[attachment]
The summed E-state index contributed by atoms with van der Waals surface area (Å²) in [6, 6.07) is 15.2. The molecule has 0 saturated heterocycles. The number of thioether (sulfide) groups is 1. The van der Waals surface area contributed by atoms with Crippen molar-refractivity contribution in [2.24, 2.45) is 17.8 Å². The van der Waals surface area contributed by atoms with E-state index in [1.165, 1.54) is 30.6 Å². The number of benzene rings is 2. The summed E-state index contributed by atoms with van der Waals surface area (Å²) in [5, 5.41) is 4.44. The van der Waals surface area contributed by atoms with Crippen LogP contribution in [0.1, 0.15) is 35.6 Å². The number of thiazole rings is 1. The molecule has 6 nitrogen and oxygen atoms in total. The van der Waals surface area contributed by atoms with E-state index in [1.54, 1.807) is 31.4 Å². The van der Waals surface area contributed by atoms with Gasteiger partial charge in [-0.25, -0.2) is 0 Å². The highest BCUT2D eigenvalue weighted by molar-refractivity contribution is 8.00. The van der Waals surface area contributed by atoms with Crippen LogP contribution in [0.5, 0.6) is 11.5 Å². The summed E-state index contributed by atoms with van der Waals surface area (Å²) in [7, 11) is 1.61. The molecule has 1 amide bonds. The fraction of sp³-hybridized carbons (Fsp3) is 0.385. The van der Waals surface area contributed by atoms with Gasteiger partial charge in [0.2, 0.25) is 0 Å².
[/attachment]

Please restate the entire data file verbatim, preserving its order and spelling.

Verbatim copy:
The summed E-state index contributed by atoms with van der Waals surface area (Å²) in [6, 6.07) is 15.2. The molecule has 0 saturated heterocycles. The number of thioether (sulfide) groups is 1. The van der Waals surface area contributed by atoms with Crippen molar-refractivity contribution in [2.24, 2.45) is 17.8 Å². The van der Waals surface area contributed by atoms with E-state index in [1.165, 1.54) is 30.6 Å². The number of benzene rings is 2. The summed E-state index contributed by atoms with van der Waals surface area (Å²) in [5, 5.41) is 4.44. The van der Waals surface area contributed by atoms with Crippen LogP contribution in [0.1, 0.15) is 35.6 Å². The number of thiazole rings is 1. The molecule has 6 nitrogen and oxygen atoms in total. The van der Waals surface area contributed by atoms with E-state index in [1.54, 1.807) is 31.4 Å². The van der Waals surface area contributed by atoms with Gasteiger partial charge in [-0.25, -0.2) is 0 Å². The highest BCUT2D eigenvalue weighted by molar-refractivity contribution is 8.00. The van der Waals surface area contributed by atoms with Crippen LogP contribution in [0.5, 0.6) is 11.5 Å². The summed E-state index contributed by atoms with van der Waals surface area (Å²) in [7, 11) is 1.61. The molecule has 1 amide bonds. The fraction of sp³-hybridized carbons (Fsp3) is 0.385. The van der Waals surface area contributed by atoms with Gasteiger partial charge in [0.2, 0.25) is 0 Å².